Classical music review: On Sunday, June 5, the Seattle Symphony’s artist in residence brilliantly performed the G Major Piano Concerto of Ravel, a concerto he’s been playing since he was 11.

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What a difference an artistic appointment can make.

An orchestra’s music director makes many choices during the course of a season, but certainly one of Ludovic Morlot’s best decisions for 2015-16 was the appointment of Jean-Yves Thibaudet as artist in residence at the Seattle Symphony.

The French pianist started the season by chairing the jury for the Symphony’s first piano competition last September and continued with an ear-opening succession of performances here — including one of the finest solo piano recitals ever heard in Benaroya Hall.

On Sunday, Thibaudet played the jazzy, mercurial G Major Piano Concerto of Ravel with his countryman Morlot and the orchestra, proving again the brilliance of his technique and his stylistic mastery of this repertoire.

If he sounded utterly secure in every phrase, perhaps it’s because Thibaudet has been playing the concerto ever since he was 11 (he’s 54 now). The piano, technically a percussion instrument, has seldom sounded less percussive. It’s hard to imagine this music emerging with more loving finesse and more exquisite detail.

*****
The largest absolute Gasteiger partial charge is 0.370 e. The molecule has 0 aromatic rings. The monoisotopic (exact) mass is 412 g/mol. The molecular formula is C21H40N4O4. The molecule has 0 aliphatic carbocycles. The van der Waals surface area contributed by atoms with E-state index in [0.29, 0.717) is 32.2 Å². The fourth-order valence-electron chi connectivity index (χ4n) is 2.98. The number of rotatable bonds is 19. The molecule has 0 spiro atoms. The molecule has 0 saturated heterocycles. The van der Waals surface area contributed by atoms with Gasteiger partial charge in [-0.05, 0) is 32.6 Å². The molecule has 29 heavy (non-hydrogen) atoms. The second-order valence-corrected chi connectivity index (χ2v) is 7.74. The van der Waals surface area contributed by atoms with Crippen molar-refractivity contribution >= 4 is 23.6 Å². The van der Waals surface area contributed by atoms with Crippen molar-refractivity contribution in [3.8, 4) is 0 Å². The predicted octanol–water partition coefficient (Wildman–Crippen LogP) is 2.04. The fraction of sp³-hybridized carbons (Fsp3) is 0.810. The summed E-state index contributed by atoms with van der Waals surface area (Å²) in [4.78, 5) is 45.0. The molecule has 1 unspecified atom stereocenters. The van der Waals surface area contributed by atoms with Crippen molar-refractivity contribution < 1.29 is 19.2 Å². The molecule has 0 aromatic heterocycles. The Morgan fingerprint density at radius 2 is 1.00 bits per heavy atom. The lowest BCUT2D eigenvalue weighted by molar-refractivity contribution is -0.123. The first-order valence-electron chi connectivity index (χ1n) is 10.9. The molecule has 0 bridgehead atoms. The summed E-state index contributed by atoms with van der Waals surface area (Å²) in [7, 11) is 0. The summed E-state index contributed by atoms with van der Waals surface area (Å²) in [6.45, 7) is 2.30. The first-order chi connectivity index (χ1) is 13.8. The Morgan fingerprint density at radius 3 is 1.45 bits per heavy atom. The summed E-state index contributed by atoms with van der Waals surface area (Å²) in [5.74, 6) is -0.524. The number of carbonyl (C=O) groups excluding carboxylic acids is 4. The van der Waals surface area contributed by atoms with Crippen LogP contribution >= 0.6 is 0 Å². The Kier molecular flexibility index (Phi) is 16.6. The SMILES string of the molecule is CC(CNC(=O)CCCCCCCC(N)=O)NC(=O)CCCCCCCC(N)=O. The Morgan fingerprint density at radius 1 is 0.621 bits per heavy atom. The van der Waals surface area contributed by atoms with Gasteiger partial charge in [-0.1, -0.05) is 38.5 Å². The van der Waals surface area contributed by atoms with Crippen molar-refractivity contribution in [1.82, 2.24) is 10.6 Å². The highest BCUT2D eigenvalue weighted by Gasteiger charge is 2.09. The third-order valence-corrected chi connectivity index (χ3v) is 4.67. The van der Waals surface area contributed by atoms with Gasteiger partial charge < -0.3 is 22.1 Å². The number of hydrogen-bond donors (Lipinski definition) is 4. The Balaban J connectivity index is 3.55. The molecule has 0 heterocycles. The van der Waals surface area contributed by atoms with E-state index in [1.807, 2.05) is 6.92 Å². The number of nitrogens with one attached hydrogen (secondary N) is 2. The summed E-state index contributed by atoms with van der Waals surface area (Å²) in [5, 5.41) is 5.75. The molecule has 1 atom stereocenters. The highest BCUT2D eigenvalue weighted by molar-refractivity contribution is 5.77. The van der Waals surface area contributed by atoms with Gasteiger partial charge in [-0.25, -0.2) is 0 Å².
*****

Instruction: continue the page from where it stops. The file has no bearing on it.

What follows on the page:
The soloist’s rapport with Morlot was evident throughout the performance, and the Symphony musicians — especially the principal winds — outdid themselves with beautiful solo responses to the soloist in the second Adagio assai movement.

The fiery energy of the final movement drew sustained applause at the conclusion, and Thibaudet responded with another, considerably more dulcet, work of Ravel as an encore: the lovely “Pavane pour une infante défunte” (“Pavane for a Dead Princess”).

A note to wise music lovers: Thibaudet will return for three performances of Gershwin’s “Concerto in F” on June 9-11.

Sunday afternoon’s curtain-raiser was a less familiar work by Ravel’s fellow Frenchman Gabriel Fauré, a generation older than Ravel and rather more modestly talented. Fauré’s suite “Masques et Bergamasques” has a few lovely moments, from an effervescent overture to a serene finale, but few would give it top marks for musical profundity. The performance was graceful, except for some moments of unfortunate intonation.

Dvorak’s “New World” Symphony might sound like an odd conclusion to a mostly French program, but there are significant parallels with the Ravel concerto: Both make liberal use of American influences. Jazz permeates the Ravel; American folk tunes fill the Dvorak.

Maybe the concerto performance helped to fire up the orchestra; maybe it was just the enjoyment of playing a masterpiece like the “New World,” one whose inexhaustible fund of melody and brilliant orchestration just never seem to pall. In any case, the orchestra rallied under Morlot’s baton for a performance that was decidedly not “business as usual.”

From the incisive brass to the eloquent wind solos (none more so than Stefan Farkas’ perfectly judged English horn in the famous “Largo”), the Symphony brought the “New World” to vibrant life.